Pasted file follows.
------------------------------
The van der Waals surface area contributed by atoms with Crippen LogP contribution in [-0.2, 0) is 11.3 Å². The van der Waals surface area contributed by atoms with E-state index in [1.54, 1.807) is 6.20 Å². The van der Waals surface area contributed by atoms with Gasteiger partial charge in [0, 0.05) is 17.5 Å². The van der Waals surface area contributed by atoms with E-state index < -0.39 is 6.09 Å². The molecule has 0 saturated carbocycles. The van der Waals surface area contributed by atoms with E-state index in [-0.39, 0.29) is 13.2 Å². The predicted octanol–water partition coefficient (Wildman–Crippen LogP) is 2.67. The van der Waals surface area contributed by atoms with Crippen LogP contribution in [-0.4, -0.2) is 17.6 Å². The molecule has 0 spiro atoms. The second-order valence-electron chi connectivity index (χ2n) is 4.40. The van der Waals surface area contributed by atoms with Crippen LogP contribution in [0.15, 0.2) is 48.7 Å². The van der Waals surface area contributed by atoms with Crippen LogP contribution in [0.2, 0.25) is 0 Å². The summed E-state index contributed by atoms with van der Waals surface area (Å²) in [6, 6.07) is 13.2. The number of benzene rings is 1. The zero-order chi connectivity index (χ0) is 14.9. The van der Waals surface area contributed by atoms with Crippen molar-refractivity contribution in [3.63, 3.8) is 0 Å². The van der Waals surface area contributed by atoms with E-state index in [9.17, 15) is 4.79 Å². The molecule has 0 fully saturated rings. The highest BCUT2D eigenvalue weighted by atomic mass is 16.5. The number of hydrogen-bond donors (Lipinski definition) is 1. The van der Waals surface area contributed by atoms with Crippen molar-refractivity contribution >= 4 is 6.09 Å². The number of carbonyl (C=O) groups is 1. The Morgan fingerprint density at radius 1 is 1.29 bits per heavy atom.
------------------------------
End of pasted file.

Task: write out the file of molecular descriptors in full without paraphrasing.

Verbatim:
The van der Waals surface area contributed by atoms with Crippen LogP contribution in [-0.2, 0) is 11.3 Å². The van der Waals surface area contributed by atoms with E-state index in [1.54, 1.807) is 6.20 Å². The van der Waals surface area contributed by atoms with Gasteiger partial charge in [0, 0.05) is 17.5 Å². The van der Waals surface area contributed by atoms with E-state index < -0.39 is 6.09 Å². The molecule has 0 saturated carbocycles. The van der Waals surface area contributed by atoms with E-state index in [-0.39, 0.29) is 13.2 Å². The predicted octanol–water partition coefficient (Wildman–Crippen LogP) is 2.67. The van der Waals surface area contributed by atoms with Crippen LogP contribution in [-0.4, -0.2) is 17.6 Å². The molecule has 0 spiro atoms. The second-order valence-electron chi connectivity index (χ2n) is 4.40. The van der Waals surface area contributed by atoms with Crippen LogP contribution in [0.15, 0.2) is 48.7 Å². The van der Waals surface area contributed by atoms with Crippen LogP contribution in [0.2, 0.25) is 0 Å². The summed E-state index contributed by atoms with van der Waals surface area (Å²) in [6, 6.07) is 13.2. The number of benzene rings is 1. The zero-order chi connectivity index (χ0) is 14.9. The van der Waals surface area contributed by atoms with Crippen molar-refractivity contribution in [3.63, 3.8) is 0 Å². The van der Waals surface area contributed by atoms with E-state index in [9.17, 15) is 4.79 Å². The molecule has 0 fully saturated rings. The highest BCUT2D eigenvalue weighted by atomic mass is 16.5. The number of hydrogen-bond donors (Lipinski definition) is 1. The van der Waals surface area contributed by atoms with Crippen molar-refractivity contribution >= 4 is 6.09 Å². The number of carbonyl (C=O) groups is 1. The Morgan fingerprint density at radius 1 is 1.29 bits per heavy atom.